Starting this Friday and running until 14 June, the Alternate Realities programme at Sheffield Doc/Fest features a great selection of talks and projects from the interactive and immersive documentary field.
The majority of the talks this year are part of the Alternate Realities summit which kicks off on Sunday. A day curated by digital creative Dan Tucker and hosted by May Abdalla and Amy Rose of Anagram, an award-winning creative collective who make immersive experiences. The morning sessions focus on ‘Reflections’, which includes a panel on agency in documentary – examining the role of the audience with insights from panel members including David Oppenheim (National Film Board of Canada, Producer The Space We Hold) and Vassiliki Khonsari (Ink Stories, Creator Blindfold).
The afternoon sessions shift gear and turn focus to ‘Togetherness’ examining how technology in interactive and immersive documentaries can be a uniting force for good. Darren Emerson (VR City / East City Films) and Ali Eslami (Artist, Creator DeathTolls Experience) are on a panel exploring the political power of these kind of stories, chaired by VR director and journalist Charlotte Mikkelborg.
Throughout the whole day, Anagram are breaking up the talks with short interventions, generating a collectively-constructed portrait of the audience’s digital selves.
The Alternate Realities exhibition this year has more VR in the programme than ever before, with experiences on show at the Millennium Gallery, as well as two new pop-up venues – the VR Portal on Tudor Square and the VR Campfire at Upper Chapel.
Unrest VR, which was part of the Tribeca Storyscapes line-up earlier this year, has its UK premiere at Sheffield as part of the Immersive VR section. The project gives insight into an invisible and often overlooked illness, ME (myalgic encephalomyelitis) inspired by the experiences of director Jennifer Brea.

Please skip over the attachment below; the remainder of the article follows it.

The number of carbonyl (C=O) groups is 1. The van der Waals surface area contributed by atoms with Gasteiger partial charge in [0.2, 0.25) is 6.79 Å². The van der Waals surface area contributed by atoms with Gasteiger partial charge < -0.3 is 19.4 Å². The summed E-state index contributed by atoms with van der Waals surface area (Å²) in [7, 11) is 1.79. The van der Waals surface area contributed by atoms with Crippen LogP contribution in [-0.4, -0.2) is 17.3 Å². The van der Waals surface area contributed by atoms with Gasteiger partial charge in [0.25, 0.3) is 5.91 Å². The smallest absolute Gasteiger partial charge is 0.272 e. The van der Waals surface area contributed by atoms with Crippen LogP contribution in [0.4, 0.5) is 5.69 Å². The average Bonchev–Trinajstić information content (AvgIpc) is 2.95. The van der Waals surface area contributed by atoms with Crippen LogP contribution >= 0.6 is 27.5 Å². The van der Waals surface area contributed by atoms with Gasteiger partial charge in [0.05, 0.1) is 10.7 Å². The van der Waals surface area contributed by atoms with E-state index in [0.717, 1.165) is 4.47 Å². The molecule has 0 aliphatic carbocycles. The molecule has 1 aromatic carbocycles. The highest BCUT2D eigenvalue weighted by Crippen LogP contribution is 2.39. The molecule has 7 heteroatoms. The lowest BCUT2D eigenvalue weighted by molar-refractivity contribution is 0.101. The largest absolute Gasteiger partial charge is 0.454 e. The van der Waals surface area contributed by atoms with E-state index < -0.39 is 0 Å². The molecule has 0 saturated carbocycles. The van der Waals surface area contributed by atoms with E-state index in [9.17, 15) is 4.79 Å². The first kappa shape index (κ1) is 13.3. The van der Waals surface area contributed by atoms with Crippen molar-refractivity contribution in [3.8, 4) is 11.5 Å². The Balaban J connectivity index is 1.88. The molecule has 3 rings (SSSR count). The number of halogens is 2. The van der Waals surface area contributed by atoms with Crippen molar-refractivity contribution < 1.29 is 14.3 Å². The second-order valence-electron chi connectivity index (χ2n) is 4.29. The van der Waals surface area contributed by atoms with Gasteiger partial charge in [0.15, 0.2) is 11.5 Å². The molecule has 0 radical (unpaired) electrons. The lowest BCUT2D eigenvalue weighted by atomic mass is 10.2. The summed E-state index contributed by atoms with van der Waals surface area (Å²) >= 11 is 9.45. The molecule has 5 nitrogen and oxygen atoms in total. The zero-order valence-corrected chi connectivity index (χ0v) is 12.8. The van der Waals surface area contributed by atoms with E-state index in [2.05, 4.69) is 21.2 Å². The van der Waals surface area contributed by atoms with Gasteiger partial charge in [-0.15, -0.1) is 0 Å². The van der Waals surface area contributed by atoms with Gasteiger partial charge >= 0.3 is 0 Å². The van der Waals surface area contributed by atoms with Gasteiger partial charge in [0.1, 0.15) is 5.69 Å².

Another piece in the Immersive VR section is ‘DeathTolls Experience‘, winner of the 2016 IDFA DocLab Immersive Non-Fiction Award. Created by Iranian computer artist Ali Eslami, the project uses virtual reality to visualise the data behind large-scale human tragedies. Eslami’s statement on the piece expands on this: “What I tried to achieve with this project is enhancing the perception of this data, because I think it’s necessary to be aware of our surroundings and actions. It somehow shows a visual model of huge numbers, like 120,000 civilian death toll in Syria, that gives the user a vision to eventually have a more accurate idea of the numbers he/she hears next time in the news. I have the passion for creating something that can lead to a better awareness of our surrounding and push away the interfaces that disconnect us from our own actions in this Reality. What makes me excited about it is the potential impact on the people who try it.”
Anyone can go and check out these projects, as entrance to the Immersive VR space in Millennium Gallery is free! However note that on-the-day booking is required.
Looking beyond VR, web-based interactive documentaries this year include the beautifully illustrated ‘My Grandmother’s Lingo‘, an SBS production that explores the plight of Australia’s indigenous languages, 90% of which are critically endangered. Ahead of Sheffield, check out this interview with Angelina Joshua, the woman who inspired the project.
Also sitting in the Interactive section of the Alternate Realities exhibition is The World in Ten Blocks. Produced in partnership with the Globe and Mail, the project explores the stories of immigrant entrepreneurs in the Toronto Bloorcourt neighbourhood. You can find out more about the making of the project in this recent interview with the creators.
Another project that caught my eye is ‘Borders‘, a political art game that shows the dangers immigrants face attempting to cross the Mexican/US border. The game was originally created in a seven-day-long gamejam with two first time game developers, Gonzalo Alvarez and Jon DiGiacomo, plus one veteran developer, Genaro Vallejo Reyes. Even if you aren’t heading to Sheffield, you can download a copy of the game here on a pay what you feel basis.
There’s so much more on this year which isn’t mentioned here! The Alternate Realities Commission ‘Future Aleppo‘, Navid and Vassiliki Khonsari’s latest project ‘Blindfold‘ and a psychedelic mediation on life and death. Can’t wait for all this? Read up on Jessica Brillhart’s guest post about the Google Voyager VR project ahead of her talk at the Summit.